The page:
O Lord, your acts of judgment are marvelous and hard to explain; that is why people who had not been taught about them went astray.
When lawless people imagined that they had your holy nation in their power, they were themselves imprisoned in a long night of darkness. They lay in their own houses, shut off from your eternal care.
They thought that their sins had been secret and unnoticed, shielded from view by a dark curtain of forgetfulness, but now they were horribly afraid, confused, and terrified by ghostly forms.
Not even the dark corners where they lay could protect them from fear. They were surrounded by horrible noises; grim ghosts with gloomy faces appeared before their eyes.
No fire had power to give them light, and the brilliant stars could do nothing to relieve that deathly darkness.
There was only a dreadful fire, lit by no human hand, that shone on them, and in their terror they believed that the real world was even worse than the things they imagined.
The illusions produced by their magic tricks were put to shame, and all the wisdom they had boasted of came to nothing.
They had claimed they could drive away all the fears and illnesses of sick minds, but now they themselves were sick with silly, groundless fears.
Even though nothing dangerous had actually happened, they were terrified by hissing snakes and animals advancing on them.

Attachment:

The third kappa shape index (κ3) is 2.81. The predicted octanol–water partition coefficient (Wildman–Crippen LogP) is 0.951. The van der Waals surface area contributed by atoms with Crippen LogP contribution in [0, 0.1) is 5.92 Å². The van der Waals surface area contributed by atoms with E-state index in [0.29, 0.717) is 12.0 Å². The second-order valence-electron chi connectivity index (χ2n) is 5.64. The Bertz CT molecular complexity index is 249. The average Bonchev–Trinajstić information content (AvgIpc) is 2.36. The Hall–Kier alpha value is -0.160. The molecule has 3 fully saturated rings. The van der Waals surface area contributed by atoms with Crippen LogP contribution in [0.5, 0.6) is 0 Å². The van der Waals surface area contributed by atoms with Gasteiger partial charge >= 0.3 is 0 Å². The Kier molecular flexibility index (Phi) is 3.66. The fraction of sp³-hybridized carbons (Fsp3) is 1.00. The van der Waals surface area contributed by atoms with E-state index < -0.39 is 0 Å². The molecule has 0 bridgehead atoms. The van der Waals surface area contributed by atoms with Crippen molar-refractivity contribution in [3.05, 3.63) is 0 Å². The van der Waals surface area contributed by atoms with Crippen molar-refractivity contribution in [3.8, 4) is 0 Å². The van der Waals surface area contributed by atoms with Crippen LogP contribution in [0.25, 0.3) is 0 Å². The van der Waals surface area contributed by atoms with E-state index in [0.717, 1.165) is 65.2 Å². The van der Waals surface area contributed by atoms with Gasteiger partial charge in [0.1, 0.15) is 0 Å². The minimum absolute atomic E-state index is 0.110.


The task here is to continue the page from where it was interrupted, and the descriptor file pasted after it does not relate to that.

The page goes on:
And so they died, shaking with fear, afraid even to open their eyes, yet unable to keep them shut.
Wickedness is cowardly in itself and stands self-condemned. Someone with a guilty conscience will always imagine things to be worse than they really are.
Fear is nothing but the failure to use the help that reason gives.
When you lack the confidence to rely on reason, you give in to the fears caused by ignorance.
All night long those people slept the same restless sleep, even though the night held no power over them, since it came from the powerless depths of the world of the dead.
They were chased by hideous forms and lay paralyzed as they surrendered themselves to the sudden, unexpected fear that came over them.
People would suddenly collapse and lie locked in the chains of their own fear.
Farmers, shepherds, and laborers out in the countryside were captured by the same inevitable fate and bound in the darkness by the same invisible chain.
They were panic-stricken by the sighing of the wind or by the singing of birds in the trees or by the roar of rushing water or by the rumble of falling rock or by the sound of unseen creatures running about or by the savage roaring of wild animals or by the echoes from the mountains.
In the full light of day, the rest of the world went about its business undisturbed.
Only those people were covered by this heavy night, a foretaste of the darkness of death that was waiting for them. They were a burden to themselves that was even heavier than the darkness.